Globalisation via the Internet and multi national corporations and CNN, is another reason why music from down under generally sucks. It’s alright to be influenced by a band, to pick up on their spirit and then apply it to your own endeavours. But to mimic! Even though the Hoodoo Gurus sounded a lot like Green on Red or the Long Ryders, there was still something about them that was a bit nisht. Same with the Scientists, who even if they wanted to be like the Cramps, they weren’t- and it was that inability to just not quite make it, that made them something else, something interesting, something you guys don’t have. The Cosmic Psycho’s might have technically been retarded, but that was their genius. They were a pack of blokes trying to play like the Stooges and Jimi Hendrix, but sonically and rhythmically it worked and sounded familiar, but unlike anything else. Its no wonder Aussie bands like that, and Feedtime and Sunset Strip and Lubricated Goat would be such influences on more interesting grunge bands like Mudhoney, Babes in Toyland etc..
When I was in the USA a few years ago with a band I used to play in called the Earthmen (who some people actually genuinely liked), indie aesthetes were asking me about Aussie bands like Ashtray Boy and Crabstick. Ashtray Boy, who are a kind of lo-fi scratchy pop band, popular with the Chicago indie set, are so vehemently ignored and obscure here, that last time they were in town they played to a capacity crowd of five. Even Joe Shmoe-jock-self financed hobby bands that play to a few friends and drunks in crappy pubs pull bigger crowds! Crabstick exist only in their bedroom.
Well these days our ‘hot’ new indie talents are mere mimics of the ‘cool’ new US indies. Check this - the Clouds = ‘Pixies/Throwing Muses’, Powderfinger = ‘Pearl Jam, with EXACT Vedder-Style Yodel/Doodle singing’, Ricaine = ‘Shellac, Albini would have them murdered if he heard them’. I don’t want to bore you too much, because really you Yanks and anyone else in the world probably have better things to do than search out this obscure crap. (but it may be worth it for a good laugh or two).
So there you have why Aussie independent music disappeared off the map, but don’t despair, because there is still an underground. But in the age of availability it is the artists doing it themselves. What is happening is that the artists are taking control and releasing the music themselves, not because no one gives a fuck, but because it is the only way that original music makers can win their independence in light of the monopolies that are rubbing our noses in it. Kim Salmon and the Surrealists latest album You Gotta Let Me Do My Thing started off as some singles released on Kim’s own label Guilt Free Records, and he finally released the album in conjunction with the more discerning major-bankrolled indie Half-a-Cow Records. The Cosmic Psychos still release independently, and mutant-hard rock outfit Hoss are releasing their new album on their own label. It may be a burden on the artists financially, but these bands still pull bigger crowds than such ‘hot’ local acts like Ammonia (or as an American friend said ‘I didn’t know they were Australian, I thought they came from a suburb in Minneapolis’).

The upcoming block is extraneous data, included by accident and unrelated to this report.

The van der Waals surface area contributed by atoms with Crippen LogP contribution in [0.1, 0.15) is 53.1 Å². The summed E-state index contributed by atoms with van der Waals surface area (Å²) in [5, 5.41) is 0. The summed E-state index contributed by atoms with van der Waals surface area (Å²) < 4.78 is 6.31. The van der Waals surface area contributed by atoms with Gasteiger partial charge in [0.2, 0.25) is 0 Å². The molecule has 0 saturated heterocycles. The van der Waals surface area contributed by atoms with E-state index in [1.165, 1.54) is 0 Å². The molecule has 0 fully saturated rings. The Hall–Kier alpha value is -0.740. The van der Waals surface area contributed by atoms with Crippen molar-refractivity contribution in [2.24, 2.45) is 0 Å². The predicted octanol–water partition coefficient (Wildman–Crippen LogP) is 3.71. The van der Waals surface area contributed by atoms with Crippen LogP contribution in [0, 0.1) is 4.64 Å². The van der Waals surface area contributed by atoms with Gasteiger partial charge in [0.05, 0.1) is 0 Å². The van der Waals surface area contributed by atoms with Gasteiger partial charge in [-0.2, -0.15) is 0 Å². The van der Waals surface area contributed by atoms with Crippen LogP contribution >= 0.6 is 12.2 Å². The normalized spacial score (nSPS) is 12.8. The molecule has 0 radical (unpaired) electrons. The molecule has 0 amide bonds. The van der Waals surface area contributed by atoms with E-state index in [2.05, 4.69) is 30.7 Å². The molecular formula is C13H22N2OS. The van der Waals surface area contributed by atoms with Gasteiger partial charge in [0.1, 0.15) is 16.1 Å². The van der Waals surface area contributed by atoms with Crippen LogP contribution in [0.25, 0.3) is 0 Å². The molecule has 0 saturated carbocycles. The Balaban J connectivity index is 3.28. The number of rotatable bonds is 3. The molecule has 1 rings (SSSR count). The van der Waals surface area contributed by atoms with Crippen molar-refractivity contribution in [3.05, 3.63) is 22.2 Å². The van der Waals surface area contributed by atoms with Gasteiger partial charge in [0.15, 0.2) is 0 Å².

What does the future hold for fans Australian independent music? Well in guitar music there’s a band called Mississippi Barry, whose new album For a Few Barry’s More (Way Over There records) is a fine slab of mutant blues, with a weird Australian edge. Think of Let it Bleed era Stones with a tinge of Neu/Feedtime propulsion and you’re getting warm. Beside that, everything that independent and worth your time is techno/beat music. There’s only really two artists cutting it in Aussie land, and I’m no expert in this field, but when I hear something I like, I respond. Honeysmack makes minimal squelch in the ‘acid-slap’ style. Its all fat beat and heaps of 303 acid action, similar to US boogie-fuckers Robert Armani and Freedy Fresh. This guy has his own label, and is ready to introduce to world to ‘more of that 909 music made by some bloke’- kapiche? Voitek also makes this electronic music, but more refined and leaning toward drum and bass. Finally, Guyver 3 makes manga-style electronics, for whatever that means.
So Australian music didn’t really disappear, it became the same as everything else. The good stuff is still out there, you just gotta look for it.